(Image courtesy of Resonetics, experts in laser micromachining for life sciences and medical device applications.)
As medical polymers continue to transform implantable devices, Glenn Ogura, vice president of market development for Resonetics, predicts advances in laser micromachining will drive innovation for polymer-based bioabsorbable stents, point-of-care testing and medical devices.
“New laser technologies have opened up the medical polymer markets,” Ogura explains. “We found the longer laser pulse widths would change the actual weight and material when we worked with drug-eluting stents or scaffolds. We would actually lose some of the material and drug.”
“Polymers, medical plastics, Teflon®, PTFE and any material that has fluorine content prove challenging to process,” he says. “There are ways to apply lasers, but it can be slow. Fluoropolymers often melt and it is difficult to achieve the feature size. In many cases, femtosecond lasers are really the only way we can work with some of these materials.”
Medical device designers and process engineers increasingly prefer medical polymers to conventional materials, such as metal and glass, because of the superior flexibility in the fabrication process.
Long used for medical packaging and equipment due to the light weight and low cost properties, both conventional medical polymers and bioresorbable polymers are now used for coronary stents, drug-eluting stents (DES), scaffolds and point of care diagnostics.
Medical Polymer Applications and Expertise
Running 50 different laser systems, 24 hours a day, six days a week, Resonetics’ applications work and expertise includes continuous glucose monitoring sensors, polymers, thin films, catheters and balloons, stents, guidewires and point of care cardiovascular, vascular and diabetes diagnostics.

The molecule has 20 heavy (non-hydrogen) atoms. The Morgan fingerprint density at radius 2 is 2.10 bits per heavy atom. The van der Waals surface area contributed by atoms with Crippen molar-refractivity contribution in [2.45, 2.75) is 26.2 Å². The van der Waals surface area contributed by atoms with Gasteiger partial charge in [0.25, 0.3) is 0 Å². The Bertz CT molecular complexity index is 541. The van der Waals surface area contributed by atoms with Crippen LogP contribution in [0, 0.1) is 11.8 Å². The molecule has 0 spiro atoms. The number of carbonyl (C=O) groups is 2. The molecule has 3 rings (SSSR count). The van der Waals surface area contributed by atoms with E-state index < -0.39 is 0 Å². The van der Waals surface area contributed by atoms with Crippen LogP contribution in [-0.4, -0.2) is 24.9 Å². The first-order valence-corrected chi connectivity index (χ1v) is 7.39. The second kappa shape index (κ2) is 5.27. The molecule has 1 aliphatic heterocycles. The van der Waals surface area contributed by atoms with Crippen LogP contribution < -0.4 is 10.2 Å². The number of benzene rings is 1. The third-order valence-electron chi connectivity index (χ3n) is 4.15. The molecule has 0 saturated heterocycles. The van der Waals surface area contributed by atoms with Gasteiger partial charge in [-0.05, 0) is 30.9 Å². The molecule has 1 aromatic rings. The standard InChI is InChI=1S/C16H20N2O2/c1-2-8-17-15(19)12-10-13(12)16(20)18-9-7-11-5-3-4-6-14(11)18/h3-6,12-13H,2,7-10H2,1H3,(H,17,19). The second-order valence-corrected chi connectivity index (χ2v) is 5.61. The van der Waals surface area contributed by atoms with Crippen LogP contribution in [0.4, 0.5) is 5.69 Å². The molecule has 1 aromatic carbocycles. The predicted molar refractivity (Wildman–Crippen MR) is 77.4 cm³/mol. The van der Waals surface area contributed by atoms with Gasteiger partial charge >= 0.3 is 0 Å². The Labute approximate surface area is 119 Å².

“Femtosecond lasers now make these possible with more accuracy and faster cycle times,” states Ogura.
Founded in 1987, Resonetics offers a broad range of micromachining applications using a wide variety of excimer, CO2, DPSS, picosecond and femtosecond lasers.
After Ogura joined the team in 1998, the company shifted focus from telecom, microelectronics and semiconductors to specialize in polymers for life sciences, medical devices and diagnostics.
“We decided to really focus on one material and one industry,” he says. “Our Lightspeed ADL™ applications development lab offers prototyping services for our customers and once a solution is identified, we evolve the process to high volume manufacturing.”
Ogura recognizes the economic benefits of femtosecond lasers for his company and his customers. The extremely short, but powerful pulses of laser light can break the molecular bonds of nearly any material, even those that normally require ultraviolet (UV) light for bond breaking. Femtosecond athermal ablation enables precision features, tiny dimensions, superior surface qualities and intricate patterns in heat-sensitive polymers.
Ogura references glass, fused silica and quartz as other applications where any laser (excimer, continuous wave and even nanosecond or picosecond) that relies on thermal material removal could cause cracking and damage.
“Femtosecond lasers eliminate slag, debris and post processing steps. There are millions of polymer-based medical devices. Femtosecond lasers represent a viable way to produce them in high volume,” he concludes.
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About This Week's Expert:
Glenn Ogura leads the development of Resonetic’s life sciences business, leveraging his technical knowledge of laser micromachining and applying it to medical device and diagnostic applications. He previously served in product management and sales positions across the laser industry, designing excimer, CO2 and dye lasers as well as portable laser micromachining systems for scientific and industrial applications. Glenn also spent several years developing industrial laser solutions in Belgium and Germany. He graduated with honors from Queen’s University in Canada with a B.S.in Electrical Engineering.
Resonetics provides laser micromachining contract manufacturing services for medical device and diagnostic manufacturing and other applications requiring precision laser processing. Based in Nashua, New Hampshire, the company offers the world’s largest capacity for laser micromachining polymers in ultra-violet wavelengths, and its expertise with polymers up to 1mm thick and with features as small as one micron is unmatched.
Resonetics currently utilizes Raydiance femtosecond laser solutions in their Lightspeed ADL™ application development lab and high volume manufacturing lines. The company also designs, builds and services purpose-built laser workstations to meet specific customer needs. With more than 25 years of experience building systems and a dedicated development lab staffed with PhDs, optical scientists and automation experts, Resonetics delivers solutions for the most demanding polymer micromachining challenges.